Every year, LSA awards a small number of Collegiate Professorships, one of its highest honors, to faculty members who are outstanding in scholarship, teaching and service. Professor Trisha Wittkopp was named the Sally L. Allen Collegiate Professor in Ecology and Evolutionary Biology and Molecular, Cellular, and Developmental Biology, effective September 1, 2017.
Collegiate Professorships are typically named after a University of Michigan scholar of distinction in the awardee's general research area. Wittkopp chose to honor U-M geneticist Sally Lyman Allen (1926 – 2012). Allen was professor of biology at the University of Michigan for over 30 years and was a tireless and dedicated researcher and lecturer. Allen's research at U-M focused on the genetics and evolution of the ciliated protozoa and she was recognized as a national and international leader in the field who mentored many Ph.D. candidates.
“I selected Sally L. Allen because I saw many of my own passions in her accomplishments,” said Wittkopp. “Like me, she was a geneticist at her core, focusing her research on evolutionary genetics, and was enthusiastic about sharing her love for genetics with undergraduate students, including working with honors students. I also was excited to honor someone who was a faculty member when female professors in the sciences were few and far between.”
Wittkopp received her Bachelor of Science degree from the U-M, a doctoral degree from the University of Wisconsin, and did postdoctoral work at Cornell University. In 2005, she began a faculty position at U-M. Her research investigates the genetic basis of phenotypic evolution, with an emphasis on the evolution of gene expression. Molecular and developmental biology, population and quantitative genetics, genomics and bioinformatics are integrated in this work. She was a Damon Runyon Cancer Research Fellow, an Alfred P. Sloan Research Fellow, and a recipient of a March of Dimes Starter Scholar Award.
“Professor Wittkopp’s national and international leadership in the field of evolutionary genetics, especially in the active area of regulatory evolution, is clearly evident in the journals she publishes in, the grant support she wins and the seminar and symposium invitations she receives,” wrote EEB Professor and Chair Diarmaid Ó Foighil in his nomination letter.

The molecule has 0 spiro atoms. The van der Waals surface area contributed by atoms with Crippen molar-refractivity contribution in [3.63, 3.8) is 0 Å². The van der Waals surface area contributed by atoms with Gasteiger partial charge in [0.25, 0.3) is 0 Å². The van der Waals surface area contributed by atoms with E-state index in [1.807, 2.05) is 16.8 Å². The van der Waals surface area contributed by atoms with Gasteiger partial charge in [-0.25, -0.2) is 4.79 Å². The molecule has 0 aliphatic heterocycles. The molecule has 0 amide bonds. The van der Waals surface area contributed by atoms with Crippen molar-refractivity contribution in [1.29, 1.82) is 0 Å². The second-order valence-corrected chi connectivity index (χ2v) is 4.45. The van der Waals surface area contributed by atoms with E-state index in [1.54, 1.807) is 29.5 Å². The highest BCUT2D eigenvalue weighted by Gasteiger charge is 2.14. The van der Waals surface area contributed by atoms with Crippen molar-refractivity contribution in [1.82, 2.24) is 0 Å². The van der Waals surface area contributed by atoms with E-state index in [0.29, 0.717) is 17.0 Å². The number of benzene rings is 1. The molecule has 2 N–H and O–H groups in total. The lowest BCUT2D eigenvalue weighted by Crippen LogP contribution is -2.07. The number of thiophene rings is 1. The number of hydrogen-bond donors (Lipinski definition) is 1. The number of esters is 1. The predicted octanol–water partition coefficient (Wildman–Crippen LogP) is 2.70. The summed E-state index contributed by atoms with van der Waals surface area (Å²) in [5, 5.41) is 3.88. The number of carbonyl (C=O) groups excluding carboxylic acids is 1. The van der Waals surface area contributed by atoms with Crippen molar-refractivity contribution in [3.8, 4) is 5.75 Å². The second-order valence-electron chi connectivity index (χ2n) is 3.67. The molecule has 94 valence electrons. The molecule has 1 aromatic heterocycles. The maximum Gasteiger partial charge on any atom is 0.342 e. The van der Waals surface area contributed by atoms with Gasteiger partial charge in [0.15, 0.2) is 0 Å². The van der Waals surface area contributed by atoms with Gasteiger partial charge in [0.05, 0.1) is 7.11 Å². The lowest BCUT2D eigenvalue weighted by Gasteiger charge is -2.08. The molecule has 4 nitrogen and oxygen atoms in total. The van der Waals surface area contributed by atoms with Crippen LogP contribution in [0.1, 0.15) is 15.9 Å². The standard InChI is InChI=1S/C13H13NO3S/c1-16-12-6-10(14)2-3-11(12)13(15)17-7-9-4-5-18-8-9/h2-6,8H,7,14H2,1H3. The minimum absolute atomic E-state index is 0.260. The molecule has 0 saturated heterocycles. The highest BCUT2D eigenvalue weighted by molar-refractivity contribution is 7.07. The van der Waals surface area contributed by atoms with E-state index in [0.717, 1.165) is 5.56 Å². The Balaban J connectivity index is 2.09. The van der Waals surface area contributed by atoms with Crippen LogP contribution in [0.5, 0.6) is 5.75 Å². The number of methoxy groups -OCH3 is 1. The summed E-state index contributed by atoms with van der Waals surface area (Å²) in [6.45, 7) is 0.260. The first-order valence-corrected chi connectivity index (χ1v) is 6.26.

Wittkopp’s work is strongly informed by the latest developments in evolutionary theory and, in turn, advances that theory. Working with fruit fly and yeast model systems, Wittkopp has established a well-funded, vibrant and highly influential research program that has led to important conceptual advances in evolutionary genetics.
“The most remarkable aspect of Professor Wittkopp’s scholarship is that it is still very much gathering pace and scope,” wrote Ó Foighil. “It is exciting to contemplate where her intellectual curiosity, drive and research momentum could take her and her field of study. Perhaps a clue is to be found in her recent ‘Big Questions in Evolution’ Voices opinion piece in Cell (2016). The second question proposed by Professor Wittkopp was: How can our knowledge of genetic and molecular mechanisms be integrated into evolutionary theories to produce more complete models of evolution? I have a feeling that the best is yet to come.”